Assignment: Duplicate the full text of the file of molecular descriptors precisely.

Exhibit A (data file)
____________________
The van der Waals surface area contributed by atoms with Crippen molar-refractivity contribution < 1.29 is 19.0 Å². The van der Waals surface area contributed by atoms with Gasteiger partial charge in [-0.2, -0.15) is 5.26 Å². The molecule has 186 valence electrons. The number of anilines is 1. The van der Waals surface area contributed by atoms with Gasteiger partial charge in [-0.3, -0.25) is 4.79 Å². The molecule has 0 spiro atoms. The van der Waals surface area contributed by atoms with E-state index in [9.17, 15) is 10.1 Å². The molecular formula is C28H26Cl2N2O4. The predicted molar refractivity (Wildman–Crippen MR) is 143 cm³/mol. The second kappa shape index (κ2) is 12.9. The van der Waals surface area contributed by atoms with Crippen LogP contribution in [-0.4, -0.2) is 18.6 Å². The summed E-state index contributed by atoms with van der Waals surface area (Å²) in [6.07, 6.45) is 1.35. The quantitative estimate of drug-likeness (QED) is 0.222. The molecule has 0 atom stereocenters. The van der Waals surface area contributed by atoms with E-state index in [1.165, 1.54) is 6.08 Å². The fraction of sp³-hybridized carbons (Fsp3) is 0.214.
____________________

The van der Waals surface area contributed by atoms with Crippen molar-refractivity contribution < 1.29 is 19.0 Å². The van der Waals surface area contributed by atoms with Gasteiger partial charge in [-0.2, -0.15) is 5.26 Å². The molecule has 186 valence electrons. The number of anilines is 1. The van der Waals surface area contributed by atoms with Gasteiger partial charge in [-0.3, -0.25) is 4.79 Å². The molecule has 0 spiro atoms. The van der Waals surface area contributed by atoms with E-state index in [9.17, 15) is 10.1 Å². The molecular formula is C28H26Cl2N2O4. The predicted molar refractivity (Wildman–Crippen MR) is 143 cm³/mol. The second kappa shape index (κ2) is 12.9. The van der Waals surface area contributed by atoms with Crippen LogP contribution in [-0.4, -0.2) is 18.6 Å². The summed E-state index contributed by atoms with van der Waals surface area (Å²) in [6.07, 6.45) is 1.35. The quantitative estimate of drug-likeness (QED) is 0.222. The molecule has 0 atom stereocenters. The van der Waals surface area contributed by atoms with E-state index in [1.165, 1.54) is 6.08 Å². The fraction of sp³-hybridized carbons (Fsp3) is 0.214.